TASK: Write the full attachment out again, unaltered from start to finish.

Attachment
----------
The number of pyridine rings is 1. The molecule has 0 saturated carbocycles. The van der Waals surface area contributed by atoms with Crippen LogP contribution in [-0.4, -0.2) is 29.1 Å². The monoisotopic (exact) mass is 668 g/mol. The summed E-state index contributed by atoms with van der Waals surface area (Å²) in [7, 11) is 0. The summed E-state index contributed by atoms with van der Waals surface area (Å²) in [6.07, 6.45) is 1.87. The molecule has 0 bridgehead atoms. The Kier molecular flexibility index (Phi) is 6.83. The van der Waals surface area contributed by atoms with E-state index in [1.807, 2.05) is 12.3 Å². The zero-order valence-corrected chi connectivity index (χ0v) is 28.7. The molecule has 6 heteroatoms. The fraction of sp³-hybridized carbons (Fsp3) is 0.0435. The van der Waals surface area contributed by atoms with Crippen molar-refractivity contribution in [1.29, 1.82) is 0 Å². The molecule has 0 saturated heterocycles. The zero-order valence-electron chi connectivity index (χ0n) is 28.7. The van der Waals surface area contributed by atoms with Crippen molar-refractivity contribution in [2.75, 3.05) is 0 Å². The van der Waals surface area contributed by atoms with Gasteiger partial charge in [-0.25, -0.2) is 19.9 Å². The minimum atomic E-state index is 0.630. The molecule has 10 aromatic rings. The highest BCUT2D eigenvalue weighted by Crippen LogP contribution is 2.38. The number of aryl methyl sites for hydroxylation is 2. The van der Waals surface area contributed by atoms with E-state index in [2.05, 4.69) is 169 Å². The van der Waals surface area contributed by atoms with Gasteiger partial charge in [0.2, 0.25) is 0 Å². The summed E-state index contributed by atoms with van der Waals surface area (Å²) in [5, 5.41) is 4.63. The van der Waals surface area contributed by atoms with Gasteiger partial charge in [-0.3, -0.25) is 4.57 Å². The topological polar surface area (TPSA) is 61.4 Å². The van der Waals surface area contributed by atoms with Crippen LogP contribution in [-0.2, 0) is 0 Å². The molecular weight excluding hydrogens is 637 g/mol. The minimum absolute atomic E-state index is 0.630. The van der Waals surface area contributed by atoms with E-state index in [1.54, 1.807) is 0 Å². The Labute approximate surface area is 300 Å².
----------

The number of pyridine rings is 1. The molecule has 0 saturated carbocycles. The van der Waals surface area contributed by atoms with Crippen LogP contribution in [-0.4, -0.2) is 29.1 Å². The monoisotopic (exact) mass is 668 g/mol. The summed E-state index contributed by atoms with van der Waals surface area (Å²) in [7, 11) is 0. The summed E-state index contributed by atoms with van der Waals surface area (Å²) in [6.07, 6.45) is 1.87. The molecule has 0 bridgehead atoms. The Kier molecular flexibility index (Phi) is 6.83. The van der Waals surface area contributed by atoms with E-state index in [1.807, 2.05) is 12.3 Å². The zero-order valence-corrected chi connectivity index (χ0v) is 28.7. The molecule has 6 heteroatoms. The fraction of sp³-hybridized carbons (Fsp3) is 0.0435. The van der Waals surface area contributed by atoms with Crippen molar-refractivity contribution in [1.29, 1.82) is 0 Å². The molecule has 0 saturated heterocycles. The zero-order valence-electron chi connectivity index (χ0n) is 28.7. The van der Waals surface area contributed by atoms with Crippen molar-refractivity contribution in [2.75, 3.05) is 0 Å². The van der Waals surface area contributed by atoms with Gasteiger partial charge in [-0.25, -0.2) is 19.9 Å². The minimum atomic E-state index is 0.630. The molecule has 10 aromatic rings. The highest BCUT2D eigenvalue weighted by Crippen LogP contribution is 2.38. The number of aryl methyl sites for hydroxylation is 2. The van der Waals surface area contributed by atoms with E-state index in [2.05, 4.69) is 169 Å². The van der Waals surface area contributed by atoms with Gasteiger partial charge in [0.2, 0.25) is 0 Å². The summed E-state index contributed by atoms with van der Waals surface area (Å²) in [5, 5.41) is 4.63. The van der Waals surface area contributed by atoms with Gasteiger partial charge in [-0.3, -0.25) is 4.57 Å². The topological polar surface area (TPSA) is 61.4 Å². The van der Waals surface area contributed by atoms with Crippen LogP contribution in [-0.2, 0) is 0 Å². The molecular weight excluding hydrogens is 637 g/mol. The minimum absolute atomic E-state index is 0.630. The van der Waals surface area contributed by atoms with E-state index in [1.54, 1.807) is 0 Å². The Labute approximate surface area is 300 Å².